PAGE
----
New Years Eve Traditions from Around the World

new years grape tradition

Most New Year’s Eve traditions we know about and partake in revolve around confetti, countdowns, ball drops, fireworks and smooches. Some celebrations, however, usher in the new year through peculiar traditions that date back centuries.

From breaking dishes in Denmark and hanging signs upside-down in China, to drinking ashes along with your champagne in Russia, all of the traditions on this list are about bringing good fortune and prosperity to the coming year. After all, the new year is about bidding farewell to the old and welcoming new possibilities into our lives. Some of the traditions you will learn about on this list might even inspire you to start a couple of your own family New Year’s Eve traditions that will carry forward for generations!

Unique new year celebrations around the world


On New Year’s Eve each year, Colombians place three potatoes under their beds. One potato is peeled, one is half peeled and the last is unpeeled. When the clock strikes midnight everyone pulls out the potato they can first get their hands on and the belief goes that your financial future for the year is determined by the chosen one! Peeled supposedly means you will face financial problems, unpeeled suggests prosperity is in the books, and half-peeled is somewhere in between.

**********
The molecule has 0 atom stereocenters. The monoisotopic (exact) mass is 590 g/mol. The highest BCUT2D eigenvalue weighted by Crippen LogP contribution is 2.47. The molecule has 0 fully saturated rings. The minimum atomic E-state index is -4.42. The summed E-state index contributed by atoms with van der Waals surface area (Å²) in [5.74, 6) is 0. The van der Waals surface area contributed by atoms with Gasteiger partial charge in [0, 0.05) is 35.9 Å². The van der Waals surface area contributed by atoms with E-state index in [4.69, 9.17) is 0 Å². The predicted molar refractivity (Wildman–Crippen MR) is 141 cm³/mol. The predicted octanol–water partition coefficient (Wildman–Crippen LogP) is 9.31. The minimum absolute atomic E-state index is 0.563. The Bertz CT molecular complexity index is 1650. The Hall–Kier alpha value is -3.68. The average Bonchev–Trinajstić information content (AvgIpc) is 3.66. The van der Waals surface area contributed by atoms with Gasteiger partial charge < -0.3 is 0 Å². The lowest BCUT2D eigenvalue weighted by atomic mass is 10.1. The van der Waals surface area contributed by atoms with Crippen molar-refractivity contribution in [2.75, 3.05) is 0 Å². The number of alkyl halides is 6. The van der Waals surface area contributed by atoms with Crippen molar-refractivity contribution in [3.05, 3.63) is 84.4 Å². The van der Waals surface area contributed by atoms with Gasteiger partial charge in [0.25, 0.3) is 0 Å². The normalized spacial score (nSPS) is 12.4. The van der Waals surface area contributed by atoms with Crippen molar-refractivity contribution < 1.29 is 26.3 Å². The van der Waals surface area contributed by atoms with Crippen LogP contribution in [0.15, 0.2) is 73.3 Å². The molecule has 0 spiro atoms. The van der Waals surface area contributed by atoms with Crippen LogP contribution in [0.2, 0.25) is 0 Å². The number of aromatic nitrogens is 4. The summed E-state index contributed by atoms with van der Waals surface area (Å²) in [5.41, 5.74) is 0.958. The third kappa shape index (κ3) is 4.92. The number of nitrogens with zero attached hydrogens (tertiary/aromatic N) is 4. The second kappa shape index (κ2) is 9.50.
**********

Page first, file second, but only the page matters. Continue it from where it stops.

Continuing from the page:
Bleigießen (Bly-geese in) is a traditional New Year’s Eve activity in Germany that involves melting lead in a spoon and pouring it into water. It is said that the shape the molten lead takes can potentially predict your next year! For instance, a gate supposedly means you will be changing your residence, and a spoon means people are talking about you. Yes, the shapes are vague, the meanings keep changing and the tradition seems to be on the decline because of the involvement of lead, but it’s a fun New Year’s Eve pastime to know about at the very least! 


In Russia there’s a New Year’s Eve tradition that encourages taking your new year wishes very seriously and in doing so, internalize them – quite literally! The tradition in question is that of writing your wishes down on a small piece of paper, burning it using a candle and downing the ashes along with your champagne. It is believed that doing this makes your wishes come true. 


In Ireland there is a New Year’s Eve superstition that has truly stood the test of time. It involves banging Christmas bread onto the doors and walls of the family home. It is believed that by doing this you are able to chase away the bad luck and instead invite good spirits in before the start of the new year. 


In Denmark, broken glass signifies good luck which is why you will find people smashing their unused and broken glassware on New Year’s Eve. Broken glass is left on friends’ doorsteps to bring them good fortune. It’s fun to see how much broken glass you can collect because it shows you how much your friends care for you!